Have you been told to increase your intake of ferments but don’t’ know where to start? Likely they are all around you, but you just need to know where to look – and what to look for. Here are some of my favourite fermented food recipes of 2021!
What Are Fermented Foods?
Ferments and Food Preservation
Fermenting was first used as a means of food preservation, before times of refrigeration and grocery stores. The beneficial bacteria in the fermented food help to crowd out, or inhibit the growth of the types of bacteria that can spoil food. Some types of fermentation also help to lower the pH of foods which prevents harmful microorganisms from living in that acidic environment.
Health Benefits of Fermented Foods
Most of us now associate eating fermented foods with improved gut health, and evidence shows that gut health can play an important role in metabolism, immunity, inflammation, mood, allergies, as well as autoimmune disorders. I’ve written about my Top 5 Tips On How To Improve Gut Health Naturally here.
The Role Of Healthy Bacteria
Our community of beneficial bacteria in our gut offers us so many health benefits. They crack open indigestible food for us, supply our gut with energy, manufacture vitamins, break down toxins and medications, and train our immune system.
A Little On The Global History of Ferments
Tempeh and miso are made from fermented soybeans and enjoyed throughout Asia. In the Caucasus Mountains, it is kefir from fermented milk, while in Africa, they enjoy fermented porridge and cassava. Korea has Kimchi and in Germany it is Sauerkraut. Unfortunately, fermented foods have almost disappeared in our newly sterile, overly-processed food and our current Western-style diet lacks what traditional diets thrived on.
Fermented Food Recipes For 6 Common Ferments
So how do you increase your fermented food consumption if you’re not so into Kimchi, and the only time you’ll eat Sauerkraut is on a hotdog? It is likely that you have a few fermented foods already taking up space in your fridge or pantry. Here are some of my favourite fermented food recipes:
1. Miso – Fermented Soybean Paste
Miso is made from fermenting soybeans with barley or rice. Soy-free versions of miso are made by fermenting chickpeas. Miso offers that savoury delicious umami flavour (the fifth taste!) that we also get from nutritional yeast, soy sauce or parmesan cheese.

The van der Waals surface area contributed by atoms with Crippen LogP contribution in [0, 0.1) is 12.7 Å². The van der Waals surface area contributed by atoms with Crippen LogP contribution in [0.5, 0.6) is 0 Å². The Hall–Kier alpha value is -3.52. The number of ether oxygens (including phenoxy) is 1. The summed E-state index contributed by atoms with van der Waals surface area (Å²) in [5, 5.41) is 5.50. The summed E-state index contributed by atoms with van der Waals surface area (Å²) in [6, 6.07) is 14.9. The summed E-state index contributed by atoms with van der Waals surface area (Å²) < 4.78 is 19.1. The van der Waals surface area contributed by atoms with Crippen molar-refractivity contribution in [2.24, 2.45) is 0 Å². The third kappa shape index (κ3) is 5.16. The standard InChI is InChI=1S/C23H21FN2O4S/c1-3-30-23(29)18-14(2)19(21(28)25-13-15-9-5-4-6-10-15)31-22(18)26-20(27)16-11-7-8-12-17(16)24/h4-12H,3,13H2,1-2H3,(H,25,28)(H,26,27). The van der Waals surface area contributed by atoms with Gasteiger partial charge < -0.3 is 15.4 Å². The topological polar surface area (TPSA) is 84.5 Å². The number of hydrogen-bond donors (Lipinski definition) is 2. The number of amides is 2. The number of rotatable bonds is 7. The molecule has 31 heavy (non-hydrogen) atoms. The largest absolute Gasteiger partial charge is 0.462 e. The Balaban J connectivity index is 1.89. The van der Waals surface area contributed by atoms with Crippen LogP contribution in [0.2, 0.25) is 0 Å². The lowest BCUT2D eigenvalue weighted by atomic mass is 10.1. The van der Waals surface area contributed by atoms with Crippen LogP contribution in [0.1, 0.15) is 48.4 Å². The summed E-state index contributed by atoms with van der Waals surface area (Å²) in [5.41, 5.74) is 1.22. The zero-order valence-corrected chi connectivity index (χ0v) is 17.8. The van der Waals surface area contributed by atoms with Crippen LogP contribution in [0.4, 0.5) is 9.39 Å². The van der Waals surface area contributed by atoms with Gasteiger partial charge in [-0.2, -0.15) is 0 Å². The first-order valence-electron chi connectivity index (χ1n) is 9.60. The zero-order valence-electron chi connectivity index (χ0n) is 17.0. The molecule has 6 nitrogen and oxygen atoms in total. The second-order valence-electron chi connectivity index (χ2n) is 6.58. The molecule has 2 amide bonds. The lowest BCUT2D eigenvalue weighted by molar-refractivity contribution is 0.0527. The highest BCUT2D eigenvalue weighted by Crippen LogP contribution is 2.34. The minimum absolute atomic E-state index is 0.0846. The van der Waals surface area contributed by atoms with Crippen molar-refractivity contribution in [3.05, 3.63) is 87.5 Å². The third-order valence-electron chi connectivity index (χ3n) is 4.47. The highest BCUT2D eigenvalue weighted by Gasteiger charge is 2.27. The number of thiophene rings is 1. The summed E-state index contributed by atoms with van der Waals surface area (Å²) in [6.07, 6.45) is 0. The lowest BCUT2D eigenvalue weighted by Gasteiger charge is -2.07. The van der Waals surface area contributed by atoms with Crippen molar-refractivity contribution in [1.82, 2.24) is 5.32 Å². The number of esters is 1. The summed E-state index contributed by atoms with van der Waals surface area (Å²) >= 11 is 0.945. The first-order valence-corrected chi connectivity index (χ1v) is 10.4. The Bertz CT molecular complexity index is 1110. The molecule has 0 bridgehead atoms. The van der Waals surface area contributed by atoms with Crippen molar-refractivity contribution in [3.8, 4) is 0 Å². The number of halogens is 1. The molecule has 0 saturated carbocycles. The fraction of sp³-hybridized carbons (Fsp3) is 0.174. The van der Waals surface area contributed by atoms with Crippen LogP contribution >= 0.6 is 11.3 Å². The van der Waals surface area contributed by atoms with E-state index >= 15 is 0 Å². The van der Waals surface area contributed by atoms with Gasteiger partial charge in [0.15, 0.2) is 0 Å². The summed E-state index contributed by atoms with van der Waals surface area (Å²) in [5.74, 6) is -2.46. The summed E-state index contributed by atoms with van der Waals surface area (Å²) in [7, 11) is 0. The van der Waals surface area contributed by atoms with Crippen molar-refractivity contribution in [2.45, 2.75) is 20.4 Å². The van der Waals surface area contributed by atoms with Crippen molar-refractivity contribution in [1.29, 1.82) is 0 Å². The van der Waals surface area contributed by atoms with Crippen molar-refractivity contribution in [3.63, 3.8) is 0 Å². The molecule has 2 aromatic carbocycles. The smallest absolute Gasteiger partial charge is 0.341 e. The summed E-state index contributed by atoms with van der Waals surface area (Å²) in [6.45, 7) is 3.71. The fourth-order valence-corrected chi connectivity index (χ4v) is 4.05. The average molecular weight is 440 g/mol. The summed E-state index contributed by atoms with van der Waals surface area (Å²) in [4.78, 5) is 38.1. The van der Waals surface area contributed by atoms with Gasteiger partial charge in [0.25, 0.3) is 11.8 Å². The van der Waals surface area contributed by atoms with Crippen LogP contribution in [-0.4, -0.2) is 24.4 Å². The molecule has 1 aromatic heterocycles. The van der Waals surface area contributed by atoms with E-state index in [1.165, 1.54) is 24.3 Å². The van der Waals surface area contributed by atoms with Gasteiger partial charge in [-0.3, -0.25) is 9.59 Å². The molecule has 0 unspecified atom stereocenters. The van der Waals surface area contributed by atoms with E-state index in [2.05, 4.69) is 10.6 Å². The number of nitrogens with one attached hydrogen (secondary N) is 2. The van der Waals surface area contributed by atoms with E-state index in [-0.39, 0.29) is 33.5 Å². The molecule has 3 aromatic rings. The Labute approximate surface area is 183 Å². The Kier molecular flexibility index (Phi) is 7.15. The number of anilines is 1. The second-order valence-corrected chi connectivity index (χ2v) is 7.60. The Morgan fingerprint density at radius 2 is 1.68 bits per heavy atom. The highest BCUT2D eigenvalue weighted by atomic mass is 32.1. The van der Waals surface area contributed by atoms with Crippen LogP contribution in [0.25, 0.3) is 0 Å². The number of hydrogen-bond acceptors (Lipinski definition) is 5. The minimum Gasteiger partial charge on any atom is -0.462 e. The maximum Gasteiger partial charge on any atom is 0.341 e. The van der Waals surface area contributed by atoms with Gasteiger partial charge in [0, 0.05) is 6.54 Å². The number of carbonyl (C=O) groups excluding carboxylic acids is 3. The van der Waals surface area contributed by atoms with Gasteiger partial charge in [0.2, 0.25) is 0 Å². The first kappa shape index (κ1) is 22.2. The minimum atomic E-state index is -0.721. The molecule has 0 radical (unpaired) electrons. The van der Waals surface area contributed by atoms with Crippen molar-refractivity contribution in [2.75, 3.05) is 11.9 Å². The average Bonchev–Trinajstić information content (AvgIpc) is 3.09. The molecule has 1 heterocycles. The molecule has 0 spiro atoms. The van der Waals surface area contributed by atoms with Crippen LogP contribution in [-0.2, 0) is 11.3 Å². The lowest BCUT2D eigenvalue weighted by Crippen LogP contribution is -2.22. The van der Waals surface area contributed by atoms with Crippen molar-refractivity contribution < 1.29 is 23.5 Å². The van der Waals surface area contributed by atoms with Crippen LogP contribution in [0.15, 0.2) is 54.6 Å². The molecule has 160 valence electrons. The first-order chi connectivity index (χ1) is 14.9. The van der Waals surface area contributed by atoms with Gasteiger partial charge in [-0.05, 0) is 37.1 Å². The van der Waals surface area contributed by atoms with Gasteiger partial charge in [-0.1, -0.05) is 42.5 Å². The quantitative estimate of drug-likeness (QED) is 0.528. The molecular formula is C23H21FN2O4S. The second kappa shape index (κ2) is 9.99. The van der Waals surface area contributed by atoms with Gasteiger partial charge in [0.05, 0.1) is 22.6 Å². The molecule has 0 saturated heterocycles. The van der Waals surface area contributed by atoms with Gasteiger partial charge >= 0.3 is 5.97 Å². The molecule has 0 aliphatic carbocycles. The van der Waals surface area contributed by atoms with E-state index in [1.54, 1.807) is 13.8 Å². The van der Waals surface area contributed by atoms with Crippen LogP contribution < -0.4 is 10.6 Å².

Miso soup is the most common way of enjoying miso (see Japanese Noodle Soup with Miso for a quick easy mid-week meal idea). You can use miso as a broth for any soup recipe – I like to replace vegetable stock for miso in this Easy Vegetarian Bean Soup recipe.
Do not let the miso boil as this will kill the beneficial bacteria. Instead, mix the miso paste into hot, but not boiling, water. I also love using miso paste in salad dressing such as this Japanese Salad Bowls with Miso Tahini Dressing.
2. Yogurt – Fermented dairy and non-dairy milk
The bacteria in yogurt help to break down the lactose in dairy milk, making it more digestible. Ever known someone with a lactose-intolerance who could eat yogurt? That’s thanks to that helpful bacteria.
In our conventional store-bought yogurt, the diversity of the strains can be limited, as well as the amount of live-active cultures (what we know as the healthy bacteria). In conventional store-bought yogurt, there are no guarantees on how many bacteria will still be alive by the time you purchase the yogurt. It can sometimes be weeks between the manufacturing of the yogurt and consuming a yogurt, resulting in many of the bacteria dying off.
You can purchase yogurt that specifically indicates it contains live-active cultures, which confirms that at least 100 million cultures per gram of yogurt at the time of manufacture. Note that the closer you consume yogurt to the expiry date, the fewer live-active cultures will be present.
Yogurt can be enjoyed beyond breakfast – try this Healthy Coleslaw Recipe with Toasted Almonds which uses yogurt in place of mayonnaise in the dressing.
3. Kefir – A drinkable yogurt
A fermented yogurt drink that contains over three times the amount of live-active cultures compared to yogurt. Kefir is generally fermented with a combination of ten to twenty different types of beneficial bacteria and yeast, whereas the milk used in yogurt is only fermented with a few. Kefir has a thinner consistency compared to yogurt and can be consumed as a beverage similar to Ayran – a savoury yogurt drink popular across the Middle East.
I like adding a few tablespoons of kefir to my smoothie for an extra gut-health boost or using it in place of yogurt such as this Blueberry Kefir Post-Workout Snack.
4. Soy Sauce – Fermented soybeans with a grain